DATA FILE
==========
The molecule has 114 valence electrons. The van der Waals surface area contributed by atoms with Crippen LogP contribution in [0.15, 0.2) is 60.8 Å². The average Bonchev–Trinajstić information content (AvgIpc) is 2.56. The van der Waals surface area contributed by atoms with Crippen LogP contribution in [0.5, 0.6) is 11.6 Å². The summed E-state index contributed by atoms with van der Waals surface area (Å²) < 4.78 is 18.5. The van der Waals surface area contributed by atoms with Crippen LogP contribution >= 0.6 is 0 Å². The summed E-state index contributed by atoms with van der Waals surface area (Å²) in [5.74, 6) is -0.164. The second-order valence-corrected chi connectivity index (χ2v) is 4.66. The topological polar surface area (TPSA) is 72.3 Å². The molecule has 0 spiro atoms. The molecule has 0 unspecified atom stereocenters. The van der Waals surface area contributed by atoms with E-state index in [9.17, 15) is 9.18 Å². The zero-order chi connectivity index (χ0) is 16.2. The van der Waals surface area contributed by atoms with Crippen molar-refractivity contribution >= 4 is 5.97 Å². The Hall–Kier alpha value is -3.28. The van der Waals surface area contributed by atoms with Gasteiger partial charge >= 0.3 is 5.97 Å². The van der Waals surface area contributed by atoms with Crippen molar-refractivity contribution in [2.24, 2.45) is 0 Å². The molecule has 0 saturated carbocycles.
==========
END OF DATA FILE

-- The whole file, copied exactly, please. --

The molecule has 114 valence electrons. The van der Waals surface area contributed by atoms with Crippen LogP contribution in [0.15, 0.2) is 60.8 Å². The average Bonchev–Trinajstić information content (AvgIpc) is 2.56. The van der Waals surface area contributed by atoms with Crippen LogP contribution in [0.5, 0.6) is 11.6 Å². The summed E-state index contributed by atoms with van der Waals surface area (Å²) < 4.78 is 18.5. The van der Waals surface area contributed by atoms with Crippen LogP contribution >= 0.6 is 0 Å². The summed E-state index contributed by atoms with van der Waals surface area (Å²) in [5.74, 6) is -0.164. The second-order valence-corrected chi connectivity index (χ2v) is 4.66. The topological polar surface area (TPSA) is 72.3 Å². The molecule has 0 spiro atoms. The molecule has 0 unspecified atom stereocenters. The van der Waals surface area contributed by atoms with E-state index in [9.17, 15) is 9.18 Å². The zero-order chi connectivity index (χ0) is 16.2. The van der Waals surface area contributed by atoms with Crippen molar-refractivity contribution >= 4 is 5.97 Å². The Hall–Kier alpha value is -3.28. The van der Waals surface area contributed by atoms with Gasteiger partial charge >= 0.3 is 5.97 Å². The van der Waals surface area contributed by atoms with Crippen molar-refractivity contribution in [2.24, 2.45) is 0 Å². The molecule has 0 saturated carbocycles.